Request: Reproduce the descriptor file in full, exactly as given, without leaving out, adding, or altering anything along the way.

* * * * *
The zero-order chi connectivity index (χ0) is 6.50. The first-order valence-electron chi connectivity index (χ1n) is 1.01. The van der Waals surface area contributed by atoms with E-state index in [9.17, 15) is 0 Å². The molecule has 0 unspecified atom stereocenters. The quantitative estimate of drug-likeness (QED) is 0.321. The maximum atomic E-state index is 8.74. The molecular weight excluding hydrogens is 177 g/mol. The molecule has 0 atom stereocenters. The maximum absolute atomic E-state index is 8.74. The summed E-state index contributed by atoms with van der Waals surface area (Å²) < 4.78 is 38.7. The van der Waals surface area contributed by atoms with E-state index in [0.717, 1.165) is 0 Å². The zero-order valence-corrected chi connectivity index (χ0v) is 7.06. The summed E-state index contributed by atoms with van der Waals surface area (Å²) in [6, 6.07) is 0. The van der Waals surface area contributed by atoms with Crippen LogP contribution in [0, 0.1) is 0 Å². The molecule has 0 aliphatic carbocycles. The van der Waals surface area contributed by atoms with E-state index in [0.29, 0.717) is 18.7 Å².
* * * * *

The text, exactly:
The zero-order chi connectivity index (χ0) is 6.50. The first-order valence-electron chi connectivity index (χ1n) is 1.01. The van der Waals surface area contributed by atoms with E-state index in [9.17, 15) is 0 Å². The molecule has 0 unspecified atom stereocenters. The quantitative estimate of drug-likeness (QED) is 0.321. The maximum atomic E-state index is 8.74. The molecular weight excluding hydrogens is 177 g/mol. The molecule has 0 atom stereocenters. The maximum absolute atomic E-state index is 8.74. The summed E-state index contributed by atoms with van der Waals surface area (Å²) < 4.78 is 38.7. The van der Waals surface area contributed by atoms with E-state index in [0.717, 1.165) is 0 Å². The zero-order valence-corrected chi connectivity index (χ0v) is 7.06. The summed E-state index contributed by atoms with van der Waals surface area (Å²) in [6, 6.07) is 0. The van der Waals surface area contributed by atoms with Crippen LogP contribution in [0, 0.1) is 0 Å². The molecule has 0 aliphatic carbocycles. The van der Waals surface area contributed by atoms with E-state index in [0.29, 0.717) is 18.7 Å².